Wednesday, April 2, 2014

Climate Change: It’s No Laughing Matter

By Jim Vaughan, Senior Fellow

My Rotary Club has a weekly news feature designed to provide a little information and a lot of laughs. The format is always the same—weather forecast for the week, sports scores for area colleges and pro teams, current stock averages followed by several news items of interest and a closing joke.

Rotary News is presented by a former television personality who operates a marketing firm and writes a humor column in a local magazine. And while he always gets a chuckle out of me—sometimes even a laugh out loud—I am troubled by how easy it is for him to make light of the big issues of the day.

Topics like climate change, peace in the Middle East, providing affordable health care—you get the idea.

Maybe it’s just easier to laugh about the big issues than to address them, or perhaps it’s because we have heard the topics so many times and seen, seemingly, so little action.

Take climate change. The New York Times and other media organizations reported on March 31, on a sobering report by a United Nations panel that climate change “is already having sweeping effects on every continent and throughout the world’s oceans and the problem is likely to grow substantially worse unless greenhouse emissions are brought under control.”

The chairman of the panel said, “Nobody on this planet is going to be untouched by the impacts of climate change.” Fortunately, the co-chair of the working group that wrote the report said “dealing effectively with climate change is going to be something that great nations do.”

Not just nations, but companies too.

A 60 Minutes broadcast on March 30 featured Tesla CEO Elon Musk who is building all-electric automobiles and soon the longer-range, lower cost batteries that will make the cars more competitive.

Musk said his goal in starting Tesla was to reduce greenhouse gasses that threaten the world. Based on the accolades the car is getting (Five-star rating for safety) and its popularity (there is a 1-3 month waiting list) the $62,400-$85,900 vehicles are going to reduce greenhouse gasses and perhaps change a whole industry.

To extend driving range, a problem for electric vehicles, Tesla is building a network of charging stations where the driver pays nothing for a fill up. Musk hopes to make the stations largely solar powered one day.

“You can drive for free, forever, on pure sunlight,” Musk said.

And the company plans to build a $5 billion factory in the U.S., called Gigafactory, that will “make more lithium ion batteries than all the other plants on the earth combined” and reduce battery cell costs by more than 30 percent.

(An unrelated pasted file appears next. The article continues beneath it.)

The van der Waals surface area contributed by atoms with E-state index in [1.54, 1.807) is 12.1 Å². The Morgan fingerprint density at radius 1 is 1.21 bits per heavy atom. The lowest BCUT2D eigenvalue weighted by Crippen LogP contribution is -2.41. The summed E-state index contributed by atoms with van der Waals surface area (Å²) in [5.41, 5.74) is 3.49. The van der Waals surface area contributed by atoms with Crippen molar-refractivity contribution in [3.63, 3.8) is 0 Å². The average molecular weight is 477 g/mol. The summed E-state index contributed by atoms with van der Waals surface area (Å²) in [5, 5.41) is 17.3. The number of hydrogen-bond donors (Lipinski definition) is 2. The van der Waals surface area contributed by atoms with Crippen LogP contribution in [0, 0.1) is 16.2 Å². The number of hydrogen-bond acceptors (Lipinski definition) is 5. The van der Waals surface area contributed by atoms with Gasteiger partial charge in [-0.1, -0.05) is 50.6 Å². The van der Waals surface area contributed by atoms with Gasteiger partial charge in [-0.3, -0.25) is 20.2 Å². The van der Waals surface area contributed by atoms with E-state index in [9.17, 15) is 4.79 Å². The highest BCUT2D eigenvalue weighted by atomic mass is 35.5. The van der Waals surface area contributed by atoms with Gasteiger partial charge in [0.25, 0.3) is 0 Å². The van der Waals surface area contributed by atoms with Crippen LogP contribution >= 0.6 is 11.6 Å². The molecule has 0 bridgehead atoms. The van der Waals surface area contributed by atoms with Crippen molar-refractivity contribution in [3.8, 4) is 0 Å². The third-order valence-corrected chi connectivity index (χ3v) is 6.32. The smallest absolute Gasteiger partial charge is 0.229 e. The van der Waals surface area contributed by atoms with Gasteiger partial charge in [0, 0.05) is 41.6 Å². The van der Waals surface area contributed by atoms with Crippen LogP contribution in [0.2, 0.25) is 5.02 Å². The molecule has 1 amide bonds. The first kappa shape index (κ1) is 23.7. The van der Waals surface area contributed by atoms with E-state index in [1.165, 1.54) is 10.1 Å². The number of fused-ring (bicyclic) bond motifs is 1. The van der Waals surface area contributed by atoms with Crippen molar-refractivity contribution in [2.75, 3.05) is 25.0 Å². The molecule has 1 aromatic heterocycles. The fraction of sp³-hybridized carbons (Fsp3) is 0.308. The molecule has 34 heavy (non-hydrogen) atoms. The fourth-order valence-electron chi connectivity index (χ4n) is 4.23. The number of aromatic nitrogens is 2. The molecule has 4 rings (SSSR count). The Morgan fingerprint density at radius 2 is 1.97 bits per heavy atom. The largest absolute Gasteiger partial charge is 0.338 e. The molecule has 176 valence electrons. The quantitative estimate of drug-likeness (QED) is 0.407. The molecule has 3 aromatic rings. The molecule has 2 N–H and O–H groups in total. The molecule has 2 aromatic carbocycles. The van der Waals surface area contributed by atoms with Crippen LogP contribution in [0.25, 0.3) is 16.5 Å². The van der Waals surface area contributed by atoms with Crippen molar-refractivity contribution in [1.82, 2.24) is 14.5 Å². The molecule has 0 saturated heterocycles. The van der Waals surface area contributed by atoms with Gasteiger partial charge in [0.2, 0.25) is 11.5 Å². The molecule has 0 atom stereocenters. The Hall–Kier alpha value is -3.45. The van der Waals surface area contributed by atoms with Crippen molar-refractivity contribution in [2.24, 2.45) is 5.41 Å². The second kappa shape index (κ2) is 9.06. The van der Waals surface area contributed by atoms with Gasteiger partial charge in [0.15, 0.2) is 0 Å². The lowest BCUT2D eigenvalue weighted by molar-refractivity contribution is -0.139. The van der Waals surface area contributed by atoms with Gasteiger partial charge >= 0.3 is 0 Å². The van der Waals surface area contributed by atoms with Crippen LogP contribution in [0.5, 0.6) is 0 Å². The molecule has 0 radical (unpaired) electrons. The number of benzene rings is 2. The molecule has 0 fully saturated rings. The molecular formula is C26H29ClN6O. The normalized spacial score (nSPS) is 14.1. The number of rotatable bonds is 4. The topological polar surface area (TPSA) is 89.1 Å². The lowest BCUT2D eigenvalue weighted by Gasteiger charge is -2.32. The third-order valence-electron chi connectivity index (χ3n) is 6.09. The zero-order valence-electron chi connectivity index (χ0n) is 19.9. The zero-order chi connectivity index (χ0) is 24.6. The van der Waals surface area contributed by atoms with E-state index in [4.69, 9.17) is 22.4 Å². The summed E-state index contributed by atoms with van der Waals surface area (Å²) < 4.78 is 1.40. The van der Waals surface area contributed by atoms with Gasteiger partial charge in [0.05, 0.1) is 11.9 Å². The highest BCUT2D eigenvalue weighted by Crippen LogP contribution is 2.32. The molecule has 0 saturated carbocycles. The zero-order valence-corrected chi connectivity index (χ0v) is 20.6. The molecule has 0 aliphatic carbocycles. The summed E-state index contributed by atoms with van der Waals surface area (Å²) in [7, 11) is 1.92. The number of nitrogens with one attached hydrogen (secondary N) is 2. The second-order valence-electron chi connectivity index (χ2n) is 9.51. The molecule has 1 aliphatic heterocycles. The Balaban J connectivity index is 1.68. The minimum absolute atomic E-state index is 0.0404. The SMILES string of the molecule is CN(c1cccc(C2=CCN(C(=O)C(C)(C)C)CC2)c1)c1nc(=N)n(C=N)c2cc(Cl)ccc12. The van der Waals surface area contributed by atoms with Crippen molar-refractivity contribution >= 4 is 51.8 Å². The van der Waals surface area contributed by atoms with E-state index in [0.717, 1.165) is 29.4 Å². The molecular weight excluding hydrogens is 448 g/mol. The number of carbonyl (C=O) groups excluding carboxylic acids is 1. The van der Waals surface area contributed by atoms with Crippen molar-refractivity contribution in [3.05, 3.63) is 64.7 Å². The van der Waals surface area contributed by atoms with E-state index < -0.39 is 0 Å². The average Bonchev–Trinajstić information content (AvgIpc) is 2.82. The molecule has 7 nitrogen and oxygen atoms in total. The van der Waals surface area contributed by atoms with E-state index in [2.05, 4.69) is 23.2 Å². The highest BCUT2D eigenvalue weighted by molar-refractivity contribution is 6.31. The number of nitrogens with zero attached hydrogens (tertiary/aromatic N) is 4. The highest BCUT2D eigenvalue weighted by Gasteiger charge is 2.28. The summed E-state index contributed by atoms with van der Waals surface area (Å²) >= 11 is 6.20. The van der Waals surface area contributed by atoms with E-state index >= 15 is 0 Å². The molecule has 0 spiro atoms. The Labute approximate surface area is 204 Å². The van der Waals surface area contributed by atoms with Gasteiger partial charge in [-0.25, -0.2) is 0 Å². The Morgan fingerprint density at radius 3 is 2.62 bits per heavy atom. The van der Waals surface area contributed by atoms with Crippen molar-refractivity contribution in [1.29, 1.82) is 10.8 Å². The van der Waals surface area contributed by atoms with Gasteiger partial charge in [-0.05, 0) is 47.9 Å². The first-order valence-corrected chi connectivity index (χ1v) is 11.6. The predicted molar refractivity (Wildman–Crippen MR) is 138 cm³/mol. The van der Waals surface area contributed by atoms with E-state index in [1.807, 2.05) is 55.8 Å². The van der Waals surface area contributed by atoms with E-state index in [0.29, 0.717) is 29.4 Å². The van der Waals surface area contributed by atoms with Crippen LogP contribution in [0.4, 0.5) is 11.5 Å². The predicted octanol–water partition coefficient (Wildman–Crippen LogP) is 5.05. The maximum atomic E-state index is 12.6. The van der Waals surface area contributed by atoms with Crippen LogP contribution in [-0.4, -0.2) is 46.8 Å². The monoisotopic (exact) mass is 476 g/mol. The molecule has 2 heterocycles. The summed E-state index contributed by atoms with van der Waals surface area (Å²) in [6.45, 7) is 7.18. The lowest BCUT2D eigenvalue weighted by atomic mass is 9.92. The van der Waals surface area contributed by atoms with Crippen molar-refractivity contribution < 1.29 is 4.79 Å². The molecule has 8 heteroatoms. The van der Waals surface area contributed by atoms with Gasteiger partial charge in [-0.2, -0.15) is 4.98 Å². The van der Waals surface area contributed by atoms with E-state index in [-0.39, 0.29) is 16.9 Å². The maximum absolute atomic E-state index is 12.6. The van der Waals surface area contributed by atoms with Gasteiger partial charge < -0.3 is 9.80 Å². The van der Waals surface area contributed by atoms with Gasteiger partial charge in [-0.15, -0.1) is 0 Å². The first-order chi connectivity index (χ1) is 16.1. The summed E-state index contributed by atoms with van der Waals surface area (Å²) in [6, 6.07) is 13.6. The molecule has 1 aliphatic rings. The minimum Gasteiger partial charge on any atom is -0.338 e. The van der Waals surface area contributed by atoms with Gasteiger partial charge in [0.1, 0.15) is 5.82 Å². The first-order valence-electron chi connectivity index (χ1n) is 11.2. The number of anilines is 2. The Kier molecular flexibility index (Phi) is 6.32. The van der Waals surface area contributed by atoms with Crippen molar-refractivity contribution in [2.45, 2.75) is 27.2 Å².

Another company that is changing its business model to reduce its impact on climate change is none other than Florida Power & Light. The company has built the first power plant in the nation to generate electricity from both solar and natural gas.

When the sun is shining, the plant makes good use of the Sunshine State’s greatest asset, but also uses natural gas to ensure its plant produces power at full capacity. At night and on cloudy days, natural gas ensures that FPL customers can still rely on the power they need to live their lives.

So much for the argument that solar is a good idea but not dependable for widespread use.

And what is the natural gas industry saying about the FPL plant? “This high-tech power plant reduces greenhouse gas emissions by more than 62,000 metric tons” annually.”

In the early 1990s, when I was president of the Chattanooga Chamber of Commerce, I met Paul Hawken, cofounder of several businesses and author of “The Ecology of Commerce.” Hawken’s radical notion was simple: Business has contributed to the problems of environmental degradation and it is the only institution in the modern world that is powerful enough to reverse it.

The Greater Waco Chamber built the nation’s first “green chamber building” as a symbol of its commitment to sustainability. When a regional utility proposed building more than a dozen coal-fired electric plants in Central Texas, the Chamber advocated for official standing in the permitting process which contributed to the utility’s decision not to build the plants. And its strategic plans—developed with Market Street Services—focus on the holistic nature of economic and community development and a sustainable future.

In spite of the laughter at my Rotary Club, global climate change is no laughing matter.

Fortunately, start-up companies like Tesla, old-line companies like Florida Power & Light and chambers of commerce like in Waco, are doing something about it.